Connector housing 111 is designed for use with standard power connectors 112 and standard ribbon connectors 113. Power connector 112 inserts into the rear of connector housing 111 and is held in place by locking tabs 115. Similarly, ribbon cable connector 113 inserts into the back of connector housing 111 and is held in place by locking tabs 116. When power connector 112 is inserted into connector housing 111, power connector terminals 122 are aligned with opening 117 in connector housing 111. When a module is inserted into the UPS frame, PCB card edge fingers will slide through opening 117 and into power connector terminals 122, facilitating connection to UPS wiring connected to the back side of connector 112. Similarly, ribbon cable connector 113 is used to connect various control signals. When control connector 113 is inserted into connector housing 111, control connector terminals 123 are aligned with opening 118 in connector housing 111. When a module is inserted into the UPS frame, PCB card edge fingers will slide through opening 118 and into power connector terminals 123, facilitating connection to a ribbon cable connected to the back of connector 113.
Seamless Transfer to/from Bypass
Another novel feature of the UPS of the present invention is the ability to seamlessly transfer from normal operation to bypass operation. Because the bypass system is housed in the UPS frame and is not modularly replaceable, it is desirable to provide higher reliability than may typically be had using semiconductor components. A contactor provides a non-semiconductor bypass element in the UPS frame. However, using non-semiconductor components generally results in a longer transition time than may typically be had using semiconductor components. To reliably use electromechanical components for bypass operation, it is necessary to minimize the dead time in the output voltage waveform due to the contactor's changing states. Minimizing the dead time has two components: (1) minimizing the time required for the bypass contactor to change states and (2) centering this dead time about the zero crossing of the AC voltage waveform.
Overdriving the coil minimizes variations in the dead time from one contactor to another. On removal of the driving voltage the contactor reaches a high flyback voltage, which helps to minimize the dead time. By centering the contactor transition on the voltage zero crossing, the voltage dead time at a point where the instantaneous energy being delivered to the load is very small or zero.
Another novel aspect of the UPS of the present invention is the pallet on which it is shipped. Construction and use of the pallet will now be described with reference to FIG. 6. Additional views and construction details may be seen in FIGS. 7 through 10. Pallet 45 is of wood construction, although other materials could also be used. A metallic bracing member 50 provides additional support. The UPS is shipped with a protective material 51 covering the UPS 53. To unload the UPS the protective material 51 is removed. Brackets 52 are connected to UPS 53 and to the pallet 45 to prevent the UPS from shifting in shipment. Brackets 52 are secured to the pallet using bolts 46. Bolts 46 are connected through holes 47 in pallet 45. Brackets 52 are affixed to the UPS by tabs 57, which fit into slots 58 on the UPS.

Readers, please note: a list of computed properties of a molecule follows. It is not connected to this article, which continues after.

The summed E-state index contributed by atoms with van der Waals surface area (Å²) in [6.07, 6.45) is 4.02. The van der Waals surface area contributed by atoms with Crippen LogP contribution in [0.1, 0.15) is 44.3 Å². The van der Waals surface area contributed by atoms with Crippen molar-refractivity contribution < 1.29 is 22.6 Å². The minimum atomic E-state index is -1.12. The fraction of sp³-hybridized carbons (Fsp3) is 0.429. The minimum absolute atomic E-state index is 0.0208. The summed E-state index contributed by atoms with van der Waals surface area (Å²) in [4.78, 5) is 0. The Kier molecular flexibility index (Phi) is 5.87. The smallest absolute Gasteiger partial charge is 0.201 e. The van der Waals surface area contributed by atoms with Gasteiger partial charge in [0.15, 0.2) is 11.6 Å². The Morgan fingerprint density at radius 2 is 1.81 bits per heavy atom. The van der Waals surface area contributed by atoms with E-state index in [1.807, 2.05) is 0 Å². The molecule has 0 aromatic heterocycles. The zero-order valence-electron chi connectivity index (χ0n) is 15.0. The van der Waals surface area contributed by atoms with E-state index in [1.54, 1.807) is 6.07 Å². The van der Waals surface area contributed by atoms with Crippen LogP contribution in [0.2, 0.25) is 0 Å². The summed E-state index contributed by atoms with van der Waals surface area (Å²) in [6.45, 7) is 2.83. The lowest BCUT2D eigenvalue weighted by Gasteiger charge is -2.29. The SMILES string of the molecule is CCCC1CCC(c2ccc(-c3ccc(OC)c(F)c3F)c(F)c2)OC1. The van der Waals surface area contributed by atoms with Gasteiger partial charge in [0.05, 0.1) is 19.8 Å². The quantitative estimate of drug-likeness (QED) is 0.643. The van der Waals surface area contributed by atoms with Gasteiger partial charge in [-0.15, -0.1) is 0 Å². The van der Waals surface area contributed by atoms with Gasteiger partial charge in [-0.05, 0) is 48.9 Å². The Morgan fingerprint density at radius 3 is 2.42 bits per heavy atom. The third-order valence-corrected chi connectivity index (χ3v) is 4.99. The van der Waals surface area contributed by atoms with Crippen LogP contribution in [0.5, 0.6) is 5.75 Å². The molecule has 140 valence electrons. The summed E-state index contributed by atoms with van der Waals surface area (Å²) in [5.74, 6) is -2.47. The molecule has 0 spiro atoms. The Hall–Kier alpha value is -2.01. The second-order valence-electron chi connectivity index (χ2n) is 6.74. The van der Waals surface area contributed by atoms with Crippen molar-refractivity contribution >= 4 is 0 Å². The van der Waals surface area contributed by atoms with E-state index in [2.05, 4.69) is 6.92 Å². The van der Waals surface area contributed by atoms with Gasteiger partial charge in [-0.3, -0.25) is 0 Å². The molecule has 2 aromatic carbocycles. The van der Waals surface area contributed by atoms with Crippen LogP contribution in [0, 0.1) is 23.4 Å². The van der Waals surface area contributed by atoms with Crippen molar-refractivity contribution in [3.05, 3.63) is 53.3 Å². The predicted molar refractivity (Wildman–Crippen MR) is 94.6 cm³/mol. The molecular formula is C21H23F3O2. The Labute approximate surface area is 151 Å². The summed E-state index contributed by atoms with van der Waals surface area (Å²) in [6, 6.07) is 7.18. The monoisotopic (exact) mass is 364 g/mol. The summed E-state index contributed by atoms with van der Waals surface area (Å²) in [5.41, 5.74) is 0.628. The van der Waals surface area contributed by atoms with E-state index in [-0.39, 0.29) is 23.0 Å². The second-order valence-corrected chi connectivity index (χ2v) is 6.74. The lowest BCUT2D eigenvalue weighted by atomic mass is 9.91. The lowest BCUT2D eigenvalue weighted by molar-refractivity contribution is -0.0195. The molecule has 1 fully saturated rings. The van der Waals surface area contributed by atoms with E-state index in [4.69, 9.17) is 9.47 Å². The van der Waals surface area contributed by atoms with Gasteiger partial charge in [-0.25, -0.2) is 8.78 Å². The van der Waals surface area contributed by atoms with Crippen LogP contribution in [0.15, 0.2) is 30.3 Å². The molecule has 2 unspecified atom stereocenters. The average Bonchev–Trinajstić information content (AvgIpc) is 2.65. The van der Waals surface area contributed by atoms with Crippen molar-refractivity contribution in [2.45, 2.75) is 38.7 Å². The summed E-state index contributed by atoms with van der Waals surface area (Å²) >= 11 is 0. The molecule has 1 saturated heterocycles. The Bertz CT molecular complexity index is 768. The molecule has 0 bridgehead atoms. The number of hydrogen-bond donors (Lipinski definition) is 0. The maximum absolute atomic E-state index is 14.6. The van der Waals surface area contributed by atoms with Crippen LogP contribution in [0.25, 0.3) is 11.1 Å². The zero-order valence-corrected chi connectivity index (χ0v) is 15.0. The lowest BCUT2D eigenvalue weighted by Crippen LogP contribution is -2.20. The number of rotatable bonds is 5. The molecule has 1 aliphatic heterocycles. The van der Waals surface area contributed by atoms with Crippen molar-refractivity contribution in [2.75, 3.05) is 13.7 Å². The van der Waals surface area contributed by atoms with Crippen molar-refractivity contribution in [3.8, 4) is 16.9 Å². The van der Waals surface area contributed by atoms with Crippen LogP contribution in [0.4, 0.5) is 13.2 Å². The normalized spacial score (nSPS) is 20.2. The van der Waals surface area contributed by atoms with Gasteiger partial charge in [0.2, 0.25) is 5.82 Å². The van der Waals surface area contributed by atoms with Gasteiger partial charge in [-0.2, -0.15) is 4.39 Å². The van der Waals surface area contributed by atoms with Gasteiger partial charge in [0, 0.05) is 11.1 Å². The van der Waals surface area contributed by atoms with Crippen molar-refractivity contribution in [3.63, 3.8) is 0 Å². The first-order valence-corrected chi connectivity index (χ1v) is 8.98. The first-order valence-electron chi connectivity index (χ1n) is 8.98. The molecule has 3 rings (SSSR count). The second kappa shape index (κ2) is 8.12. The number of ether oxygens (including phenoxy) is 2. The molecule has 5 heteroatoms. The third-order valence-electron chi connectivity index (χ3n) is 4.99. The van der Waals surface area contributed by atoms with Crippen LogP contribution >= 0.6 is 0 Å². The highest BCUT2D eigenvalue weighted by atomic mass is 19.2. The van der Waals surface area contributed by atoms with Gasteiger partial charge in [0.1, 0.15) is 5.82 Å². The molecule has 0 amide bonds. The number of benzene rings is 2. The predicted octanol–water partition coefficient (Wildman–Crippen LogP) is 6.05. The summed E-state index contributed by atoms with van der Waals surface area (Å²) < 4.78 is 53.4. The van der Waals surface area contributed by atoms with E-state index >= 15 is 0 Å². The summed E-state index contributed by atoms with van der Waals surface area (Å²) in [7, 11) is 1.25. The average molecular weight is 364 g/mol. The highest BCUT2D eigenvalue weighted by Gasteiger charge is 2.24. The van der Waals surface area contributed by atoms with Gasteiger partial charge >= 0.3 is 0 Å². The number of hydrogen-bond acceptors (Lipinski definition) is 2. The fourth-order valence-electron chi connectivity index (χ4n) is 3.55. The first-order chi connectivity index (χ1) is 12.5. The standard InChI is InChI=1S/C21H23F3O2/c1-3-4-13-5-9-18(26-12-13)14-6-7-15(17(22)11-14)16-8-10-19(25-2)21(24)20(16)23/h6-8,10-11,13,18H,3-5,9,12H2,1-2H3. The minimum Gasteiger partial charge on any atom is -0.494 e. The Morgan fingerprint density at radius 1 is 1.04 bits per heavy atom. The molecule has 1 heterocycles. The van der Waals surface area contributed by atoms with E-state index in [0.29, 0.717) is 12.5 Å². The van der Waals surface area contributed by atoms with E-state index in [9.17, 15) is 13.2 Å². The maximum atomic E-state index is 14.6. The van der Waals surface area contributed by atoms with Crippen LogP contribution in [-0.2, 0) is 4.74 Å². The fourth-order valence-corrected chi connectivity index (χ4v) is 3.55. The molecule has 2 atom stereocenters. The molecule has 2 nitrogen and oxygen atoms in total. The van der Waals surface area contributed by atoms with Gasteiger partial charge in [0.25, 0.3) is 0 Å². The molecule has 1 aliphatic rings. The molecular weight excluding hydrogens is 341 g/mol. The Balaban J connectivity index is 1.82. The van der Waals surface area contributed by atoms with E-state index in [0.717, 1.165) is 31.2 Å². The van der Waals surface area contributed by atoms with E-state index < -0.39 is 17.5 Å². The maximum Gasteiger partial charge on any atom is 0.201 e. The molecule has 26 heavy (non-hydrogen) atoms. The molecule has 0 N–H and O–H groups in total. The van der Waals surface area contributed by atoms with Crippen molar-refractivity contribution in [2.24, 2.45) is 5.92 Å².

During shipment, bracing member 50 is affixed to pallet 45 to provide additional structural rigidity to the shipping pallet 45. Bracing member 50 may be constructed from any structurally sufficient metal, e.g., 14-gauge galvanized steel. Bracing member 50 includes hole 48 disposed so as to align with holes 47 in the pallet. Thus, when the unit is assembled for shipping, bolts 46, which attach bracket 52 to pallet 45 also secure bracing member 50 to the underside of pallet 45. To enhance the rigidity of bracing member 50, the sides of bracing member 50 are formed into lips 49. Additionally, an end of bracing member 50 forms lip 54.
Bracing member 50 also serves as an unloading ramp when the UPS 53 is to be removed from pallet 45. After brackets 52 and bracing member 50 have been removed, bracing member 50 is inverted and lip 54 is inserted into a slot 56 in pallet 45, thus forming a ramp by which UPS 53 may be removed from pallet 45.
An additional novel feature of this pallet is that it is forklift accessible on all sides. This is due to the construction using commercially available ORANGE SKID MATES (TM) 55, which include padded feet. Because the pallet base is constructed using the ORANGE SKID MATES rather than traditional lumber framing of the prior art, the pallet may be approached and lifted from all sides by a forklift. The shipping materials are also designed to be reusable to allow multiple shipments of UPS.
Various aspects and features of a novel uninterruptible power supply have been described herein. It will be appreciated by one of ordinary skill in the art that various modifications and adaptations of these features may be made without departing from the scope and spirit of the present invention. It is therefore intended that the scope of the invention not be limited to the disclosed embodiments, but rather be limited only by the scope of the following claims.
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|International Classification||H02J7/00, H02J9/06|
|Cooperative Classification||H02J9/062, H02J2007/005, H02J7/0026, H02J7/0022|
|European Classification||H02J7/00C5, H02J7/00C3, H02J9/06C|
|24 Apr 2001||AS||Assignment|
Owner name: LIEBERT CORPORATION, OHIO
Free format text: ASSIGNMENT OF ASSIGNORS INTEREST;ASSIGNORS:BLAIR, CHARLES F.;GABEL, MARK;CRAWFORD, CHRISTOPHER;AND OTHERS;REEL/FRAME:011747/0320;SIGNING DATES FROM 20010417 TO 20010418